(Warning: contains a very minor The Wire spoiler.)
It's really getting cold now. When I yawned the other morning and saw my breath coming out, I decided it was time to investigate heating. You see, Japanese houses generally don't have central heating, and mine is no exception. Instead, portable kerosene burners are used. I dug mine out of the cupboard and found it still had a little fuel in it, so I gave it a whirl. It delivers a pleasingly intense blast of heat, although I am more than a little concerned about the twin threats of burning my house down and dying of carbon monoxide poisoning. I don't think I'll leave it on when I'm asleep. It also makes my house smell like a petrochemical plant when it's running, but I don't mind that so much. The smell is heavily associated in my mind with good memories of my snowboarding trip to Nagano three years ago, because the hostel there was heated the same way. All I need to do now is figure out how one goes about buying kerosene and I'll be sorted. (I have read on the internet that using stale fuel is bad for your burner, but I'm not sure about how one responsibly disposes of smelly and highly flammable liquids.)
I should also work out how to operate my kotatsu, which is the low square table my laptop is on right now. It's no ordinary table, as its underside contains an electric heater. The top comes off allowing you to sandwich a blanket between the heater and the tabletop, creating an enclosure into which to slide your legs to keep them warm and toasty. I tried one out at someone's house last week and it was delightfully cozy.
Ok, I don't actually intend for this post to be entirely devoted to heating. This week has seen my debut at school four of six, which I definitely won't be identifying by name for reasons that will become apparent. Whenever I start at a new school I have to introduce myself to the whole school in Japanese. This never seems to go smoothly, so this time I was determined to nail it. Before I went in on monday morning, I practiced it, and I came armed with my notes in my pocket. But a quick self-intro in the staffroom was all that was requested from me. Oh well, I thought, this place must just roll in a less formal way. Today I stroll in at 8:18am, two minutes before the first bell, and the instant I make it to my desk I'm ushered to the gym hall for assembly, at which I am of course required to introduce myself. No notes, no preparation. I think I did pretty well, considering. A few short months ago, forming coherent English sentences at 8:20am would have been a struggle.
I'd heard tales that this school was a little rough, and they turned out to be not entirely unfounded. For the first time since I got to Japan, I've seen disobedience. There are a few kids at this school that could do with some new collars. And for the first time, I've heard teachers raise their voices to deliver reprimands that sound, to my ears, as terrifying as they are incomprehensible. I don't want to give the impression that I'm like Prez; I haven't had to deal with any classroom stabbings as yet. But today I gave three back-to-back self-intro lessons and in two of them I was competing with chatting students to make myself heard. It was fairly exhausting. As I was told in my training, the Japanese approach to classroom discipline is strangely non-interventionist to a Westerner - students very seldom get shouted at or sent out for misbehaving in class. Apparently discipline takes the form of stern talkings-to in private.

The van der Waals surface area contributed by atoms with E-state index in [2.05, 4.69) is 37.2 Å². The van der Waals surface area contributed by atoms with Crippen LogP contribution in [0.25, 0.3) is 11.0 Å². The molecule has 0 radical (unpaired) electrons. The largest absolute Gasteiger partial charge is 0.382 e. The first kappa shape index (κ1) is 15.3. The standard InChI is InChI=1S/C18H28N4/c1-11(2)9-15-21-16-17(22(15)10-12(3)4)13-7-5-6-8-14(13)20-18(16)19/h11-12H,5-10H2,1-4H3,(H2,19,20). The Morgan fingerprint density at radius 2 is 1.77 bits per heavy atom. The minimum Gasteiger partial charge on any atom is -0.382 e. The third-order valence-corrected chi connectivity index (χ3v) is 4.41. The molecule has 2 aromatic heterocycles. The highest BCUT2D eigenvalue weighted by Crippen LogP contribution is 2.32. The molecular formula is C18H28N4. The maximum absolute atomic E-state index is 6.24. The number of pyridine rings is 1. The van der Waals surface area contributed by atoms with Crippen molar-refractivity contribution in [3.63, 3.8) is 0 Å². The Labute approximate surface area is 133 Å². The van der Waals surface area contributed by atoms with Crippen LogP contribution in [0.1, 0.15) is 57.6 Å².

The regular schedule is all up in the air this week, because there is a 'chorus festival' this saturday. From what I can gather, this will be an inter-class competitive singing spectacular. It's being taken very seriously, with the time from lunch to well into what I would consider 'after school' being devoted to singing practice. It seems a little cruel to me to make 12-15 year old boys sing competitively; I mean, I still haven't really got the hang of my post-puberty vocal chords. This does perhaps explain why Japanese people are so good at karaoke though. I can only assume there is a tenpin bowling festival in the spring.
It's not all bad news though. The attitude problems seem mainly confined to third grade, and the younger students are very spirited (genki) when I see them outside of the classroom. The girls in particular have an interesting habit of telling me their names and testing me on them later. As you may know, my memory for faces is woeful at the best of times; I think I may actually have mild prosopagnosia. Matching Japanese faces with Japanese names is a total nightmare for me. ("Hmm, let me see, the girl with brown eyes and straight black hair... Yuka? Yuki? Yuko? Oh, Motoko. Sorry.") Still, they don't seem to mind too much when I get it wrong.